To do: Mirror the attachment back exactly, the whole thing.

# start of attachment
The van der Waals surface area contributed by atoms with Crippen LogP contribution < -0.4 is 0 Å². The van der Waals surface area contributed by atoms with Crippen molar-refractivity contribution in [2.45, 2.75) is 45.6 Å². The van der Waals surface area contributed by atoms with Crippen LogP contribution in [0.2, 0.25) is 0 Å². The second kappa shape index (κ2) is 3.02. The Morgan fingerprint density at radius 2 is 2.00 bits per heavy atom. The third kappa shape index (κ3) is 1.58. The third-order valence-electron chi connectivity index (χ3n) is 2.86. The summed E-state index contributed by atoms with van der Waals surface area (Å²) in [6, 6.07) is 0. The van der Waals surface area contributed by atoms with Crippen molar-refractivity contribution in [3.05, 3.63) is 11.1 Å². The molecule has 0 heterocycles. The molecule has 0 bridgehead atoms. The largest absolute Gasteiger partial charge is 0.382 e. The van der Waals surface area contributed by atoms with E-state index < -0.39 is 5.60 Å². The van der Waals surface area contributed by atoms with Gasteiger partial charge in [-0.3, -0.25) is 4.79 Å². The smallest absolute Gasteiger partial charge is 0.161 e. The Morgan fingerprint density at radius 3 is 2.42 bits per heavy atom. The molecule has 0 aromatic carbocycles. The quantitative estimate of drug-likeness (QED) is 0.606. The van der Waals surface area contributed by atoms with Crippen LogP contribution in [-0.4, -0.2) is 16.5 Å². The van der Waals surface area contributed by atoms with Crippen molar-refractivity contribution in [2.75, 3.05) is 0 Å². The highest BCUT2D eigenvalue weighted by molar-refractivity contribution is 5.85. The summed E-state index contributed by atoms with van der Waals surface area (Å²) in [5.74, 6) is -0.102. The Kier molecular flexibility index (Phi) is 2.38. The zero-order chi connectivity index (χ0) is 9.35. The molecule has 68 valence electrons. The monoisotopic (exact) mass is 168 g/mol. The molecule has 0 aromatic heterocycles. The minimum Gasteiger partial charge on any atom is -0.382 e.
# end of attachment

The van der Waals surface area contributed by atoms with Crippen LogP contribution < -0.4 is 0 Å². The van der Waals surface area contributed by atoms with Crippen molar-refractivity contribution in [2.45, 2.75) is 45.6 Å². The van der Waals surface area contributed by atoms with Crippen LogP contribution in [0.2, 0.25) is 0 Å². The second kappa shape index (κ2) is 3.02. The Morgan fingerprint density at radius 2 is 2.00 bits per heavy atom. The third kappa shape index (κ3) is 1.58. The third-order valence-electron chi connectivity index (χ3n) is 2.86. The summed E-state index contributed by atoms with van der Waals surface area (Å²) in [6, 6.07) is 0. The van der Waals surface area contributed by atoms with Crippen molar-refractivity contribution in [3.05, 3.63) is 11.1 Å². The molecule has 0 heterocycles. The molecule has 0 bridgehead atoms. The largest absolute Gasteiger partial charge is 0.382 e. The van der Waals surface area contributed by atoms with E-state index < -0.39 is 5.60 Å². The van der Waals surface area contributed by atoms with Gasteiger partial charge in [-0.3, -0.25) is 4.79 Å². The smallest absolute Gasteiger partial charge is 0.161 e. The Morgan fingerprint density at radius 3 is 2.42 bits per heavy atom. The molecule has 0 aromatic carbocycles. The quantitative estimate of drug-likeness (QED) is 0.606. The van der Waals surface area contributed by atoms with Crippen LogP contribution in [-0.4, -0.2) is 16.5 Å². The van der Waals surface area contributed by atoms with Crippen molar-refractivity contribution in [2.75, 3.05) is 0 Å². The highest BCUT2D eigenvalue weighted by molar-refractivity contribution is 5.85. The summed E-state index contributed by atoms with van der Waals surface area (Å²) in [5.74, 6) is -0.102. The Kier molecular flexibility index (Phi) is 2.38. The zero-order chi connectivity index (χ0) is 9.35. The molecule has 68 valence electrons. The monoisotopic (exact) mass is 168 g/mol. The molecule has 0 aromatic heterocycles. The minimum Gasteiger partial charge on any atom is -0.382 e.